The side characters were great. I enjoyed the gray nature of the malthrope (half man/half fox) character whose loyalties are a perpetual mystery. You can see the effect of his time with Myranda as the character develops throughout the book. Myranda’s dragon, Myn, really saved this book in some places. The relationship between Myranda and her dragon is fantastically written. Deacon is also a wonderful character. You really feel for him quickly, and it helps the slower paced period of Myranda’s training.

This book was a grand adventure, and I’m glad I gave it a chance.

Review of Robin Hobb’s Fool’s Assassin



Book Blurb: FitzChivalry—royal bastard and former king’s assassin—has left his life of intrigue behind. As far as the rest of the world knows, FitzChivalry Farseer is dead and buried. Masquerading as Tom Badgerlock, Fitz is now married to his childhood sweetheart, Molly, and leading the quiet life of a country squire.

Though Fitz is haunted by the disappearance of the Fool, who did so much to shape Fitz into the man he has become, such private hurts are put aside in the business of daily life, at least until the appearance of menacing, pale-skinned strangers casts a sinister shadow over Fitz’s past . . . and his future.

Now, to protect his new life, the former assassin must once again take up his old one. . . .

Genre: Epic Fantasy

Rating: Four Stars – would recommend

Similar Authors: Patrick Rothfuss, Brent Weeks

Review: Let me start by saying that I loved the Farseer Trilogy. The way that Robin Hobb developed Fitz in those books was so authentic, so heartbreaking. And her character development is no less stunning in Fool’s Assassin, but I think that’s what most of this book is centered on. Hobb introduces a new character, but I won’t divulge who it is since she’s a plot twist. This new character is given her own POV and Hobb puts a painstaking amount of this novel toward making readers care for this character. Since at least half of the novel leaves Fitz’s voice and gives us this new character instead, you know from the beginning that she’s going to be central to this new trilogy. But, I’ll leave that thought there. (As River Song would say, “Spoilers!”)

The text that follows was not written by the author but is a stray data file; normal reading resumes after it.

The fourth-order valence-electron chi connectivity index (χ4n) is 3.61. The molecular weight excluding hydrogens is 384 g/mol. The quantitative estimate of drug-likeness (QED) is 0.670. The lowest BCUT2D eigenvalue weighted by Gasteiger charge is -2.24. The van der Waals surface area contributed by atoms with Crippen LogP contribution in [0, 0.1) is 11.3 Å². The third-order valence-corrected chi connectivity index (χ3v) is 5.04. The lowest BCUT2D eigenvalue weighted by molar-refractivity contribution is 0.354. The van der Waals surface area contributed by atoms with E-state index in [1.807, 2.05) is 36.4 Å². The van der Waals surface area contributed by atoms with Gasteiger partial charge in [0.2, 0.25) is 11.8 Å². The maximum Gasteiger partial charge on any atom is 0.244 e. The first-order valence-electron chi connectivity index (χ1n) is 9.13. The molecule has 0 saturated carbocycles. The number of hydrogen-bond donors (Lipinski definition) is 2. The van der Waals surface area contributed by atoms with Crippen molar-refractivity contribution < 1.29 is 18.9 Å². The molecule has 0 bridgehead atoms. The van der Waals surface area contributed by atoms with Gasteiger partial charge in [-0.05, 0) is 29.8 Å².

I had a hard time deciding how to rate this book. On the one hand, I love character-driven stories, particularly where there is a strong female character coming into her own. And I got that here. The voice of the new character is fascinating and I was pulled into her narrative on the first page. Middle-aged Fitz was also engaging and his troubles were so very real as Hobb lured you into his daily life. But on the other hand, I need action and adventure. The action in this book didn’t really pick up until the last fourth of it, and while I enjoyed the beautiful writing style and character development, I think I needed more of the Catalyst in this book. Not much, but a little more than family squabbles to move the pace along.

My need for a little more action aside, I am enthralled with this new trilogy and I am so happy to have reckless Fitz back on my shelf. If the cliffhanger ending is any indication, the sequel to this book should be action packed. I can’t wait!